Saturday, November 28, 2009

Book Controversy: "Deadly Vipers Character Assassins"

Thanks to a blog reader, I came across this controversy over a book published by Zondervan, a giant Christian book publisher. This book is "Deadly Vipers Character Assassins," written by Jud Wilhite & Mike Foster, two white authors.

In a nutshell, too much stereotyping of any ethnic race limits their overall contributions to society, and unwittingly promotes unhealthy perceptions of any one ethnic group.

What the Book is About
Leadership using the metaphor of kung-fu. You can read Eugene Cho's summary here. From what I know, the book covers 7 mortal enemies of leadership character (Creep, Zi Qi Qi Ren, Amped Emotions, Headless Sprinting Chicken, Boom Chicka Wah Wah, Bling Bling and High and Mighty Assassin). All these assassins are secretly working behind the scenes to kill leadership character. Steve Bobbins made an excellent summary on his blog, reproduced below.
  • The Assassin of Character Creep - Character begins to die by a thousand small cuts that weaken you enough for the assassin to deliver the coup de grace...
  • The Assassin of Zi Qi Qi Ren - Zi Qi Qi Ren is a Chinese word that literally means "self-deception while deceiving others"...
  • The Assassin of Amped Emotions - In the moments of everyday life, he waits for you to blow your top, lose your cool, or go postal. Then he strikes...
  • The Assassin of the Headless Sprinting Chicken - If you are too busy and tired, you have little defense against the attacks...
  • The Assassin of Boom Chicka Wah Wah - Stupid decisions are made when thinking is done without the brain...
  • The Bling Bling Assassin - While you chase for "enough" this assassin can cut you down...
  • The High and Mighty Assassin - Over confidence and arrogance can do this assassin's job for him...

    (Credit: Steve Bobbins)
What the controversy is about? Stereotyping of the Asian image.

What happens next? Aftermath
- series of compromises by the authors and publishers;
- Many Asian Americans felt offended;
- Zondervan eventually pulled the book off the shelves;
- Website ( shut down.

Lest I repeat some of the very good points made by many, let me give a brief snapshot of the different views.

On a positive note, there are useful insights about leadership from the book. Michael Buckingham appreciates the book for its creative blending of visual art and concepts. Michael Melilli points out that the book is useful for leaders to take note of lest they fall out of grace. Jenny Clayville, an Asian American fails to see what the fuss is all about, and makes a perceptive note that many who oppose the book have not really read the book in the first place. She gives a helpful summary of the whole controversy. She describes the predicament well: "Now, everyone feels censored."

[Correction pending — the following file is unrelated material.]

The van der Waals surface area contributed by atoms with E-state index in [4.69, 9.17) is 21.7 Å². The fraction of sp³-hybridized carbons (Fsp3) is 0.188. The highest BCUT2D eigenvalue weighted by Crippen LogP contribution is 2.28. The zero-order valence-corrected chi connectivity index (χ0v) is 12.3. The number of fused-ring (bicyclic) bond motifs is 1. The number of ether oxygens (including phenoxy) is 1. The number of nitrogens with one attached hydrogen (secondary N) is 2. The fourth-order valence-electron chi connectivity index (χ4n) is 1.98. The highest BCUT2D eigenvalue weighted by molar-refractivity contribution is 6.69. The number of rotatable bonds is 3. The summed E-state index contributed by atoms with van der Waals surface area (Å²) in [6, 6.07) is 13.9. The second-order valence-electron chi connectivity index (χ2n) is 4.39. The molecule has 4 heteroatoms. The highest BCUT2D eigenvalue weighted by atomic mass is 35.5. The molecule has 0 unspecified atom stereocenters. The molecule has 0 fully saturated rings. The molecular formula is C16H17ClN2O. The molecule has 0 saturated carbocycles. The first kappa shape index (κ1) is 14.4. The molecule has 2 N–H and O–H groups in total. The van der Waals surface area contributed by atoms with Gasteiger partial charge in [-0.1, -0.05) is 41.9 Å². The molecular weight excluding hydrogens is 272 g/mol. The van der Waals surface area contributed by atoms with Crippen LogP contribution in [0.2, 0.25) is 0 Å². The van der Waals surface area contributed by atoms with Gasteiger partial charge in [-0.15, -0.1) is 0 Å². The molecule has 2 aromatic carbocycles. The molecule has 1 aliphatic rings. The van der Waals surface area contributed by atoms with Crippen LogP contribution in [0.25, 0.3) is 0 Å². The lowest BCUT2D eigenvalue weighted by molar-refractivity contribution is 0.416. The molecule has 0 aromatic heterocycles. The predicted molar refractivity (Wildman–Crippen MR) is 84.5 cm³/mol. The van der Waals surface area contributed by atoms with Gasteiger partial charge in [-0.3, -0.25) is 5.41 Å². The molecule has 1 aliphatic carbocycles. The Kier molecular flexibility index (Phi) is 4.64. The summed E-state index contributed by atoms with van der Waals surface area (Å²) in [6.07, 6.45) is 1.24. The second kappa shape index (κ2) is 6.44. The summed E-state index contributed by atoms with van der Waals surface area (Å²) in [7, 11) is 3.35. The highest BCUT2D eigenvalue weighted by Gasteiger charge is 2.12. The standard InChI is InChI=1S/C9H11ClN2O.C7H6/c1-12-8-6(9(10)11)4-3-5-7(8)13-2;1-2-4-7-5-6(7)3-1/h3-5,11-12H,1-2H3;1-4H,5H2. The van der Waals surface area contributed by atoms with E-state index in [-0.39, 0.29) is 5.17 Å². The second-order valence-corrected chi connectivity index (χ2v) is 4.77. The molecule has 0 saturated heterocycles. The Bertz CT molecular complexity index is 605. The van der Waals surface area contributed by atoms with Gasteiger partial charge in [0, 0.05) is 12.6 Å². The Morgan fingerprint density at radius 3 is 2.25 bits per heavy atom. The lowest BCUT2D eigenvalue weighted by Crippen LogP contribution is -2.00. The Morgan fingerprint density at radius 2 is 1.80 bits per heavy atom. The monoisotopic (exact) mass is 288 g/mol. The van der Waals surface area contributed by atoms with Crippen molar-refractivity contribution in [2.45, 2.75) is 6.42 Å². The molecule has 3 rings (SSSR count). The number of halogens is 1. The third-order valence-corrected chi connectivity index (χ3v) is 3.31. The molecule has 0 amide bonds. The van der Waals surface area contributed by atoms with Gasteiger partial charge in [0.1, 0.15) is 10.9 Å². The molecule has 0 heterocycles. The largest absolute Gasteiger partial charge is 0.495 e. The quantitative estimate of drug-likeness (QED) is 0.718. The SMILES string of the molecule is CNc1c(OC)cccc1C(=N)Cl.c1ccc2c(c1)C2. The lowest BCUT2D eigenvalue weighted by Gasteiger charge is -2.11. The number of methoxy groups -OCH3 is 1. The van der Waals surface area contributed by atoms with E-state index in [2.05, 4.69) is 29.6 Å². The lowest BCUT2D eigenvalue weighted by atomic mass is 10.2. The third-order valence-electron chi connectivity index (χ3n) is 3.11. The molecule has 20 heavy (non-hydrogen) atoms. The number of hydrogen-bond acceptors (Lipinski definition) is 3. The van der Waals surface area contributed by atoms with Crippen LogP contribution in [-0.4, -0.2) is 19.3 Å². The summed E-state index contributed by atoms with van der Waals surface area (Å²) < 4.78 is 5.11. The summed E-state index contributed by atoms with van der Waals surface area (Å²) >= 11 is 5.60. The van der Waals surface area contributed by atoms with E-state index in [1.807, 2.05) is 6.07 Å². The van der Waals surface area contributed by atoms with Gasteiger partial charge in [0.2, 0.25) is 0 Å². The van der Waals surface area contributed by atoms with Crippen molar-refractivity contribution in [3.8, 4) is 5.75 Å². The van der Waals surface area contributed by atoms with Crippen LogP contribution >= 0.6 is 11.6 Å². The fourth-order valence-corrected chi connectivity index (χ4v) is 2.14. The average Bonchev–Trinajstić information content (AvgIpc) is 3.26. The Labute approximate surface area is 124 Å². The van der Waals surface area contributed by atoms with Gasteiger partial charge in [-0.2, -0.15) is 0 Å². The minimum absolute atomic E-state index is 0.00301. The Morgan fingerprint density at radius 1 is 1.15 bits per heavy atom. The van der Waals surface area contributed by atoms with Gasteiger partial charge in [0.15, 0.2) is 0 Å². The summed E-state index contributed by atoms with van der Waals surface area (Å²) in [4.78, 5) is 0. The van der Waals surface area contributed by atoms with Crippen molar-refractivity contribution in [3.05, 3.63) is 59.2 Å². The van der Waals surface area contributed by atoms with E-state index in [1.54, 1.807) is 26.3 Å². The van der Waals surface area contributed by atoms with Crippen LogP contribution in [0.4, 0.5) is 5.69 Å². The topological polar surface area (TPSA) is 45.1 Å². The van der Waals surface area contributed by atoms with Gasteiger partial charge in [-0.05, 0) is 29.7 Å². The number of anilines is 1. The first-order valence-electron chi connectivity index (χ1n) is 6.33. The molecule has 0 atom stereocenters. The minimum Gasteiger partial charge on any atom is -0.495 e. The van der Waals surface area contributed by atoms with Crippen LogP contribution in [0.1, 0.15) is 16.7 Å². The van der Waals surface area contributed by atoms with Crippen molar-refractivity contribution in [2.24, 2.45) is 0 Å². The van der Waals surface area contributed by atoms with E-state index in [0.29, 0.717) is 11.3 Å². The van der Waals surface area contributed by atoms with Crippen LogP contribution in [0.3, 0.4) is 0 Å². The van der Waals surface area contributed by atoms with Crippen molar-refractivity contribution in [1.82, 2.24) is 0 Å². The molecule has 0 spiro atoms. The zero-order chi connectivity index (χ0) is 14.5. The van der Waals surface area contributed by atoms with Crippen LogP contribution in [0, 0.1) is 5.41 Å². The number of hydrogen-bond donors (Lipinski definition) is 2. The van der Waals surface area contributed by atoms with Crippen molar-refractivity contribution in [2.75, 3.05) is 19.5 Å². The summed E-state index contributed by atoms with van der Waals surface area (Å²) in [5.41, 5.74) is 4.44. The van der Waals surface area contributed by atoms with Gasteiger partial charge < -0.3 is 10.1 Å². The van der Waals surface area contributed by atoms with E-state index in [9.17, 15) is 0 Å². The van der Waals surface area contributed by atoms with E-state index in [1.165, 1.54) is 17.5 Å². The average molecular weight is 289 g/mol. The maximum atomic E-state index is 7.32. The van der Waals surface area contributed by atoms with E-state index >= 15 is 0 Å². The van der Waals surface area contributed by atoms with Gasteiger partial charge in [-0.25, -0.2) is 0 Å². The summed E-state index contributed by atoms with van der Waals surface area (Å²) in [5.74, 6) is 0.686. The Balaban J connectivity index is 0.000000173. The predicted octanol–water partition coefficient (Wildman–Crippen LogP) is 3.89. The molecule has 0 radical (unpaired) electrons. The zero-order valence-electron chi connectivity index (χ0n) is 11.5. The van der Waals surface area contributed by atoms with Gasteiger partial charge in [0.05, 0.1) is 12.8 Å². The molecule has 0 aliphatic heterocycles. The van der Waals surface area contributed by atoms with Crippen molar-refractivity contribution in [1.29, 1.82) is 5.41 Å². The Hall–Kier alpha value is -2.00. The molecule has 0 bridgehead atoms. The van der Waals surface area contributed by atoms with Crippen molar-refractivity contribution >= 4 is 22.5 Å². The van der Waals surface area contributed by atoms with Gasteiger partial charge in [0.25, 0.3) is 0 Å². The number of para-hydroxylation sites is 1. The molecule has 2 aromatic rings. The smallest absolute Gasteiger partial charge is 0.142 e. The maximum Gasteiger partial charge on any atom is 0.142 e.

On the opposing front, some have written open letters to Zondervan (Professor Rah of North Park Theological Seminary), others have written against it on principles, (DJ Chuang, Todd Thomas). Others have published their dismay on their own blogs, websites etc (daveingland, Scott McLellan). I like McLellan's phrase that 'images aren't necessarily neutral' (of the kung fu metaphor).

My Comments
The fact that Zondervan has taken the step to remove the book totally from the shelves goes to show that they recognize the seriousness and validity of the unhappiness. The important thing is to learn from it, not to simply put this aside and forget all about it. Stereotyping of anybody is plain wrong, regardless of who is making it.  Having said this, I must also say that stereotyping happens both ways. Even in Asia, people stereotype white and black people. That too is deplorable. Stereotyping happens everywhere.

Having said this, let me also say that we learn to accept the authors' intent and apology with grace. There was no malicious intention, but a genuine concern to address important leadership flaws in society. Move on, but learn from this episode, that sensitivity flows both ways.

Looking Forward
A side comment. Personally, I have pessimistic views about Asian authors being able to succeed as serious writers in the West. (The authors of the controversial book are not Asian, which makes the stereotyping accusation more serious) Just look at the numbers, and you can see that not many Asian authors ever get on the New York bestseller book lists, let alone starting a writing career at all. If an Asian gets stereotyped as good Chinese cooks, people accept them readily when they set up restaurants and Chinese take away food stalls. If they get stereotyped as kung fu masters, thanks to Bruce Lee, Jackie Chan and Jet Li, each time people see a Chinese, they flash off some kung-fu strokes and may even volunteer to join a martial arts course if he was to start one. As more Asians appear on TV as police officers, as doctors, dentists, teachers and various professions, people will start to change their perceptions of Asians. A TV watching generation is more prone to stereotyping based on what they watch and see. For this reason, I feel that the book is flawed, despite the good leadership pointers and the good intentions the authors originally have. By the way, if this book has been written by an ethnic Asian, I doubt it will stir up so much controversy as not many will read it. There is no stereotyped Asian authors anyway. Some has been successful no doubt, but they remain too few.

If things remain this way, I am somewhat pessimistic about any foray into publishing. Yet, I am hopeful that the day will come, when all Christians, regardless of ethnicity and cultural origins will be stereotyped by how much they love one another. Period.


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